Predict the weather

Thermometer Sun high Degres. Hot summer day. High Summer temperatures

Credit: batuhan toker / Getty Images

A UK and Canada collaboration gives us a more precise way of predicating the weather.

For decades, researchers have relied on computational methods that divide the Earth into small regions to predict the weather. But a new method known as a ‘computational mesh’, developed through a longstanding UK and Canada collaboration, enables researchers to target an area to concentrate their efforts.

Imagine a fishing net or invisible mesh enveloping the entire globe, that ‘mesh’ can be ‘stretched’ or ‘shrunk’ to focus a weather study and allow researchers to make more precise predictions.

More accuracy, less computing

The mesh has been worked on since the 1980’s by:

  • Chris Budd, Professor at the University of Bath (UK)
  • Robert Russell, Professor at Simon Fraser University (Canada).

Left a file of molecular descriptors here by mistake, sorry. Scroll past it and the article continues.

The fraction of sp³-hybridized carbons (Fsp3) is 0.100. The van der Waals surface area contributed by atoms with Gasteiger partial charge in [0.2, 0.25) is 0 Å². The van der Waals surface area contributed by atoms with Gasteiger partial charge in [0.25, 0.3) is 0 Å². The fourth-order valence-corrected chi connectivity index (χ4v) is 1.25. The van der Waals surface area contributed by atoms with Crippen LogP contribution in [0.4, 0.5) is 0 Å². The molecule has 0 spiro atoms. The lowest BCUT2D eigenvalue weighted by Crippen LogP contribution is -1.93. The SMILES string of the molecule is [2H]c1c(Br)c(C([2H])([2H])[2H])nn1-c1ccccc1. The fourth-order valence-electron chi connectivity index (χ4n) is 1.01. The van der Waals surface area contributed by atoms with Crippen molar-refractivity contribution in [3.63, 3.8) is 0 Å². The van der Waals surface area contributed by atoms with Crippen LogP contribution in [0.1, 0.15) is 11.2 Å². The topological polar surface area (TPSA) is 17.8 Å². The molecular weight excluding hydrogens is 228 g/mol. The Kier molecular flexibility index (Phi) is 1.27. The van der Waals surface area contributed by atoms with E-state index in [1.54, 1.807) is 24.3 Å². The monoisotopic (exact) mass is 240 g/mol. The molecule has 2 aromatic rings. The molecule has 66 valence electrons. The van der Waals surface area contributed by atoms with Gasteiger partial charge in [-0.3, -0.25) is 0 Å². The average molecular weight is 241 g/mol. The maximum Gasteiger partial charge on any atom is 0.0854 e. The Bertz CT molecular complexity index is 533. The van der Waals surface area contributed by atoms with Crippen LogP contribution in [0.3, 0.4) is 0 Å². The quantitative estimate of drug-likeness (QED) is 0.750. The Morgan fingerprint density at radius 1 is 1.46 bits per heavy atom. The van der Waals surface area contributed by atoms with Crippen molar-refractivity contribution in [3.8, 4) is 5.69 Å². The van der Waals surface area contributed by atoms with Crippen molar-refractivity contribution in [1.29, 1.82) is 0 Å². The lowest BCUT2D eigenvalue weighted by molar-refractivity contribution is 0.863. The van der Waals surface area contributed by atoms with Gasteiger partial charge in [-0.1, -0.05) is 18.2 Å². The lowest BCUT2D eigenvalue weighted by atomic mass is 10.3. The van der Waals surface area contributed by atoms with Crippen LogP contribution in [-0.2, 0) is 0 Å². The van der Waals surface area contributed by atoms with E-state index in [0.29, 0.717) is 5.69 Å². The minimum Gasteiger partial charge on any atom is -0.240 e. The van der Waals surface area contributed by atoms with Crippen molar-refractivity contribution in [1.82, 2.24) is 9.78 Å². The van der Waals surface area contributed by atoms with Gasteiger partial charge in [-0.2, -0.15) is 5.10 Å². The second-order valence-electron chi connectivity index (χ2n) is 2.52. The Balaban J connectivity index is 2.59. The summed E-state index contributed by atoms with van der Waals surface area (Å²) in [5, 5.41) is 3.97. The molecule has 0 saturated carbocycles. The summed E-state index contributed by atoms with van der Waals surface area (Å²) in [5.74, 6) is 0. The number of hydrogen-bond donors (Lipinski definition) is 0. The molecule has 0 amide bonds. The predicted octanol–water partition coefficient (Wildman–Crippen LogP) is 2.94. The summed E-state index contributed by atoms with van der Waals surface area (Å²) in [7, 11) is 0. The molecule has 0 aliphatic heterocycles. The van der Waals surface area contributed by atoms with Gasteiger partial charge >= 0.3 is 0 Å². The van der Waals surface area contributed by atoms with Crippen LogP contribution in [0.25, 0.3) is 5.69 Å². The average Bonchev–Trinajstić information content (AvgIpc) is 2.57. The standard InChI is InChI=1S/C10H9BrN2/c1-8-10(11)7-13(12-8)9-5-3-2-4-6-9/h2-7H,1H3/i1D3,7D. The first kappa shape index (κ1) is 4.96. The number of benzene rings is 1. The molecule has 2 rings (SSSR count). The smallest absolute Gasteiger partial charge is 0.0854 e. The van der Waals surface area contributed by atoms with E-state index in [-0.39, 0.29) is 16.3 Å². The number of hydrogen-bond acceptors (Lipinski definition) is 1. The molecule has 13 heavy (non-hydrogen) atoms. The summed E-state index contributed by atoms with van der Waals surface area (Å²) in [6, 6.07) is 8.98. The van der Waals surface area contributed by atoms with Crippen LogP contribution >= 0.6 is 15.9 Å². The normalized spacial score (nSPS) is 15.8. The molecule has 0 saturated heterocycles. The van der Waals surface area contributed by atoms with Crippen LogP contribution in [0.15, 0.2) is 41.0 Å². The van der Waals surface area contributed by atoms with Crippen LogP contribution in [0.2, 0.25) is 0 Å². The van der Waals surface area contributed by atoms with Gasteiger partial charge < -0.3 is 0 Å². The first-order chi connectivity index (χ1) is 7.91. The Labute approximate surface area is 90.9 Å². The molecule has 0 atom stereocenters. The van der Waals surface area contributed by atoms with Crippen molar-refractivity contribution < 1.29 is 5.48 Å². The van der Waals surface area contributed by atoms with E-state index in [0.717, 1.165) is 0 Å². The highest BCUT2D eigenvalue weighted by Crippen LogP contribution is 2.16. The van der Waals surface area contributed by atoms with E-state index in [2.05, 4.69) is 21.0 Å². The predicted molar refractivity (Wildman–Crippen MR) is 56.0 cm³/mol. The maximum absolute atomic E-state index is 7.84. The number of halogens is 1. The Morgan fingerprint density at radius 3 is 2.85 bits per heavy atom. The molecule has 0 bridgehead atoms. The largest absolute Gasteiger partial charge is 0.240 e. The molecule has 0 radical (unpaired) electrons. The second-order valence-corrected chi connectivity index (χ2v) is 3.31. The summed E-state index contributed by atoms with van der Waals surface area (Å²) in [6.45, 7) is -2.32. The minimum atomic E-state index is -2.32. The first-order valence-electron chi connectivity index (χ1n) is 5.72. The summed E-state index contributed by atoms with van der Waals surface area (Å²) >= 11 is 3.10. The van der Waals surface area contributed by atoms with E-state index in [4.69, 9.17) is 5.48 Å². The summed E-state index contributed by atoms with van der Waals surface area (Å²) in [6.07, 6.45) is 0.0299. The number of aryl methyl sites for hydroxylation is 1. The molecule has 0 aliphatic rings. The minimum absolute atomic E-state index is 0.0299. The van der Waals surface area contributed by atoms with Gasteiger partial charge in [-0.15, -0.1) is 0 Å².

It could be used to:

  • focus on a storm over the Bahamas
  • predict rainfall in Texas
  • follow a tsunami across the Indian Ocean
  • measure pressure changes that might cause flame fronts.

Professor Budd said:

The smaller the regions are or, in other words, the more points in the ‘computational mesh’, the more accurate the calculations are. It makes a lot of sense to do this because then you can get the accuracy that you want. For me, it’s very important that I can talk about climate change. It’s just been a huge and really positive collaboration between our two nations.

Strong collaboration

Decades later, their collaboration and friendship are still going strong. They have:

  • organised workshops
  • created a UK and Canada student exchange programme
  • hosted joint conferences
  • partnered with The UK Met Office where their methods were incorporated into the national weather service’s operational code.

This research was supported by:

  • the Natural Environment Research Council
  • the Engineering and Physical Sciences Research Council
  • the Pacific Institute for the Mathematical Sciences in Canada.

Last updated: 19 October 2021

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